How Muscles Can Relax While They are in Opposition

With the following background in perspective, I must acknowledge some thoughtful questions pertaining to the lateral pterygoid “contracting to hold a position, along the eminence at closure, which assures that it will cause isometric antagonistic muscle activity as it directly opposes the function of the elevator group.”

Some would further ask about “how muscles can be relaxed while they are in opposition.”

Another question that also is raised is, “does one’s approach of evaluation have the ability to discern the activity of the superior belly of the lateral pterygoid … this may not be painful but may create instability as it pulls anteriorly on the disc assembly potentially causing deformation of the posterior bands”.

Dr. Gary Wolford a practicing oral maxillo-facial surgeon and expert witness and friend, who treats TMD/ TMJ/ myofacial pain dysfunction cases over the past 16 years, neuromuscularly, and who has also testified in the FDA, ADA hearings, has humbly submitted these points for our understanding and review.

He has submitted these points to help answer questions for our learning and has stated them in the following logical order:

  1. The articular disc cannot not be displaced from the condylar head if the discal ligaments are intact and functional.
  2. The lateral and medial discal ligaments attach the disc tightly to the condylar head.  If the lateral discal ligament is torn, the superior head of the lateral pterygoid will position the disc anterior-medially and there will be a reciprocal click on opening and closing with the opening click at a greater incisal opening click.  (This is confirmed with objective sonographic (ESG) recordings of the TM Joints as well as first had observations on numerous surgical cases).
  3. The same clinical and anatomical findings will be present if both the medial and lateral discal ligaments are torn.  Additionally, in both #2 and 3 axially corrected tomograms will show posterior/ posterior superior positioning of the condyles in the fossa in maximum occlusion.
  4. If the medial discal ligament is torn alone – very rare – the disc will be laterally displaced in maximum occlusion.  The patient will still have reciprocal click.
  5. The posterior ligamentous attachment of the bilaminar zone is never torn in clinical conditions.  The bilaminar zone will tear before the posterior ligament.  I have never seen the posterior ligament torn in over 1000 joint surgeries – most of which were performed prior to 1974.
  6. The superior head of the lateral pterygoid can only pull disc forward if the lateral or medial discal ligaments are torn – I do not believe that the muscle alone can tear the discal ligaments if the condyles are centered in the fossa and the patient’s closure trajectory is the same as the myotrajectory.
  7. Pulsing with the Myomonitor will “let” the mandible position anteriorly and inferiorly because of the relaxation of the temporalis muscle- particularly the posterior temporalis – because the posterior temporalis is the only muscle that exerts posterior traction on the mandible.  Relax the posterior temporalis and the mandible will position anteriorly and downward in the fossa.
  8. Patients with myfacial pain – noninfectious – will all close posterior to the myotrajectory.  Relax the muscles with the Myomonitor and the mandible will position anteriorly and inferiorly.  This is verified with computerized mandibular scanning (Jaw tracking instrumentation), Scan 5.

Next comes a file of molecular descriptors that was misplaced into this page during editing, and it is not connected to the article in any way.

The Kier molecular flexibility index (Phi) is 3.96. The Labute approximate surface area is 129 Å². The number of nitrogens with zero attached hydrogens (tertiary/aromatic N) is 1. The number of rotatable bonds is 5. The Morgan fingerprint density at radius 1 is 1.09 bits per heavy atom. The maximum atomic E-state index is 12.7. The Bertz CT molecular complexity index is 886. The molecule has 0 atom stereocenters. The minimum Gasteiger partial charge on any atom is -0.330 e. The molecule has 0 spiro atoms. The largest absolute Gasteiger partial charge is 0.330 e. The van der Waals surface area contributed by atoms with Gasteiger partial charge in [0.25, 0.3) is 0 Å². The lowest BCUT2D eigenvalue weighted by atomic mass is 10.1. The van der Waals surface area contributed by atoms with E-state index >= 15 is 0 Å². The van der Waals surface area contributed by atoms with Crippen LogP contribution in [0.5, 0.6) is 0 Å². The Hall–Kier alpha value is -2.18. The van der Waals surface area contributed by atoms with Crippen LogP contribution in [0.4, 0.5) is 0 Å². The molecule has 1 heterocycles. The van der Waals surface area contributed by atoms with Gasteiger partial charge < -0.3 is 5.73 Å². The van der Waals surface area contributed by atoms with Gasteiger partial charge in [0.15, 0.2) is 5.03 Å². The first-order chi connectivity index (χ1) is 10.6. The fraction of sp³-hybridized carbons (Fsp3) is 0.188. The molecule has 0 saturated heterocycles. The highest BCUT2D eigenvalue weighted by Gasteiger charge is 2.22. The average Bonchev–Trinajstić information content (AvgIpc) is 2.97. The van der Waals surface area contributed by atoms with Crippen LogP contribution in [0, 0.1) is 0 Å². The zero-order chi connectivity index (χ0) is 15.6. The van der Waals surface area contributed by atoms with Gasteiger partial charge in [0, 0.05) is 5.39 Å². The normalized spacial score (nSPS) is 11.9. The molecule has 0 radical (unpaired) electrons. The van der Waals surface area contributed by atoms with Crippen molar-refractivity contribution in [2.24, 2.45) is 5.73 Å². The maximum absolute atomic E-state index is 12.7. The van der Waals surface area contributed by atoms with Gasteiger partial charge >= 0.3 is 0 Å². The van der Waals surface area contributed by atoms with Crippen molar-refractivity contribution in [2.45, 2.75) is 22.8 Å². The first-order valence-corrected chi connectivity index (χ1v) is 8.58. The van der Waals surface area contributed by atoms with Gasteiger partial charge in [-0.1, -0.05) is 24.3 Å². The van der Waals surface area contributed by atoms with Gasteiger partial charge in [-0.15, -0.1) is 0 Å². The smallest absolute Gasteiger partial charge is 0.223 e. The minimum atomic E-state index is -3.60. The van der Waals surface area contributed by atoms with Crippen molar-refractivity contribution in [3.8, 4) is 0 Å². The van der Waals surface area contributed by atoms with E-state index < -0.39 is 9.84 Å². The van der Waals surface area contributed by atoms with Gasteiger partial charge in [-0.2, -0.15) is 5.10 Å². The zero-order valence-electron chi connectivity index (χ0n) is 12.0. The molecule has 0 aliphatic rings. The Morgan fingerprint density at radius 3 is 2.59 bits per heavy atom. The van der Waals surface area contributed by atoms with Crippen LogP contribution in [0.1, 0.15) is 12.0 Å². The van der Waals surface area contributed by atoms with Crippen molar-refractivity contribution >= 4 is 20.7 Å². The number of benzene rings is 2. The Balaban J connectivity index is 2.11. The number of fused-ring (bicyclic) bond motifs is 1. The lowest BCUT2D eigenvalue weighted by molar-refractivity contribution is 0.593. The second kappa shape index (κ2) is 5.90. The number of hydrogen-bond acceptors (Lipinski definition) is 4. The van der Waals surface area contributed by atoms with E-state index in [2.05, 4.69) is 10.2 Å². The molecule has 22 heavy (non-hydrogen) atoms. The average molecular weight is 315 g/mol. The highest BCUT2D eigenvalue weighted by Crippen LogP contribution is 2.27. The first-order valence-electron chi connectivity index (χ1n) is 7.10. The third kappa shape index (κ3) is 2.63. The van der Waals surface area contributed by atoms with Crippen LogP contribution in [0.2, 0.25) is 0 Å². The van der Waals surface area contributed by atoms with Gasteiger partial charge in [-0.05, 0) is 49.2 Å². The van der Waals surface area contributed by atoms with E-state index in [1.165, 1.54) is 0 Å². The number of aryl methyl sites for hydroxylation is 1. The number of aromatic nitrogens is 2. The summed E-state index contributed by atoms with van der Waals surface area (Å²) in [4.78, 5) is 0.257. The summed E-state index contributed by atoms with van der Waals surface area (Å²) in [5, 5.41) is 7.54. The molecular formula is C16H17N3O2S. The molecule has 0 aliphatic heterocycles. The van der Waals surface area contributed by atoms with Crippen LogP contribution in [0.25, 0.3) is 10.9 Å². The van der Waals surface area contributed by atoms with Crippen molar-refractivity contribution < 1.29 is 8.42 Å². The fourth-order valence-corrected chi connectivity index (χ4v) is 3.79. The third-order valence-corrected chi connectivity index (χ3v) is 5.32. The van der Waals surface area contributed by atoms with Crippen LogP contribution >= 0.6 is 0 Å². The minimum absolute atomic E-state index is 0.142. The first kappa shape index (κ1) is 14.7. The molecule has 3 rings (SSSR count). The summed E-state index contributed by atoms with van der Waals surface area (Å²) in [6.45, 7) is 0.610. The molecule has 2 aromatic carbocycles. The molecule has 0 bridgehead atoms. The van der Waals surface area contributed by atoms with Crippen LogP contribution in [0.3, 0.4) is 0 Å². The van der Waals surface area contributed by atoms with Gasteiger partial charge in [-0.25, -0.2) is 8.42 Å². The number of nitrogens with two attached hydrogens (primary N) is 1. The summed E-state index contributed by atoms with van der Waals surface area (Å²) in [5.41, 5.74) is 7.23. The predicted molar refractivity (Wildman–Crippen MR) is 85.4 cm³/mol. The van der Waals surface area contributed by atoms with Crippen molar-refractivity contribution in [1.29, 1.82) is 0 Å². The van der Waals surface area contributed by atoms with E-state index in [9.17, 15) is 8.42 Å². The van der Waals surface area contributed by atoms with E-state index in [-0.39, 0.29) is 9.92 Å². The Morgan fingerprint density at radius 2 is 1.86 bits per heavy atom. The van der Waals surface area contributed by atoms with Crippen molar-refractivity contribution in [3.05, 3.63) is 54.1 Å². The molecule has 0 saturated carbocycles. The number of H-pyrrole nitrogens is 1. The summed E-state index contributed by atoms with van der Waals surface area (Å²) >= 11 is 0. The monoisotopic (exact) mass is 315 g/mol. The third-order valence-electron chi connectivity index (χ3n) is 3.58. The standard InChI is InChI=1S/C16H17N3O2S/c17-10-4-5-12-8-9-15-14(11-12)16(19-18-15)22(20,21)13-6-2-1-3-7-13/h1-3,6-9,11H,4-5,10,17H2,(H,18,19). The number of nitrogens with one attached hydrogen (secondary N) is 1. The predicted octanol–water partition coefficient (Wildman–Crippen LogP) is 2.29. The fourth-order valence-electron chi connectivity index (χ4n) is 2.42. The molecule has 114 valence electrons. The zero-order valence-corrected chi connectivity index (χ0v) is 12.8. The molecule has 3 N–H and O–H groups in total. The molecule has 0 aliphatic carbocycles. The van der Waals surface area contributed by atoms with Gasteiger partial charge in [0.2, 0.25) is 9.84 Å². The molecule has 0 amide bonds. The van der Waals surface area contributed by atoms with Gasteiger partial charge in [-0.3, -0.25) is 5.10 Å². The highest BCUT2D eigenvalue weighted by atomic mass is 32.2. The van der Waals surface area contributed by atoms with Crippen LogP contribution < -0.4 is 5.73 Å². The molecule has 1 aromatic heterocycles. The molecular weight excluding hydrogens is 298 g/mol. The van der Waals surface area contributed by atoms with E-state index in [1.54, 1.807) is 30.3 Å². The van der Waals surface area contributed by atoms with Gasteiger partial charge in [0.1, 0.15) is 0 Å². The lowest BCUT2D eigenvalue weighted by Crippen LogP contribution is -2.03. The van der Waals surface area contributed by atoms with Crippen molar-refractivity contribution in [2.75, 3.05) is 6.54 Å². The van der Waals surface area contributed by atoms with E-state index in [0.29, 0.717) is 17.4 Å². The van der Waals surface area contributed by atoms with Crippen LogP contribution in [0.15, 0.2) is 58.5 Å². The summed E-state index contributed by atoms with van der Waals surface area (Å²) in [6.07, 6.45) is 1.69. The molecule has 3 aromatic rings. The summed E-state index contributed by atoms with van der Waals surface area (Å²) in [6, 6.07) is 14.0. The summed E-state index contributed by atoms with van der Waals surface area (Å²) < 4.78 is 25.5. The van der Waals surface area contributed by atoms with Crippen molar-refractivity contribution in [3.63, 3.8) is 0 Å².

9. Any manual manipulation of the mandible overrides the physiological neuromuscular function of the elevator muscles.
  10. If the discal ligaments are torn, manual manipulation will produce a closing pathway with the disc positioned anteriorly to the condyle.

Note:  These above points are from an oral surgeon and not from a gnathologically trained dentist.  These observations are the result of 16 years of experience with the Myotronics instrumentation and with the goal to eliminate unnecessary joint surgery.

Studies document the J5 Myomonitor TENS (Myotronics, Inc.) stimulation of the Vth and VIIth cranial nerves through neural mediation.  Stimulation and relaxation of lateral pterygoid by the Myomonitor pulse is inevitable since neural mediation by definition stimulates all muscles innervated by the Vth and VIIth cranial nerves including the lateral pterygoid.

Relaxing Muscles via J5 Myomonitor TENS (Transcutaneous Electro-Neural Stimulation)

The term transcutaneous electrical neural stimulation (TENS) describes two distinct types of medical devices.  One is the high frequency, low amperage type of stimulation and the other is a low voltage, low frequency stimulator.

High frequency, low amperage TENS is a pain suppressor instrument.  Its therapeutic effect, according to the “Gate Theory” of Melzack and Wall, is to block the afferent pain pathways to the central nervous system to flooding the system with a barrage of innoculous low level stimuli.

Low frequency, low amperage TENS on the other hand effects a relaxation of the masticatory muscles <4-6>.  Providing a pumping intermittent stimulation of the nerve innervating the masticatory muscles, the muscles are debrided of waste metabolites (including ADP and lactic acid), circulation is improved with re-stocking of fresh metabolites (ATP), endorphins are released systemically, and muscle contraction released.  This is accompanied by neurologically mediated pain relief and further muscles relaxation <7>.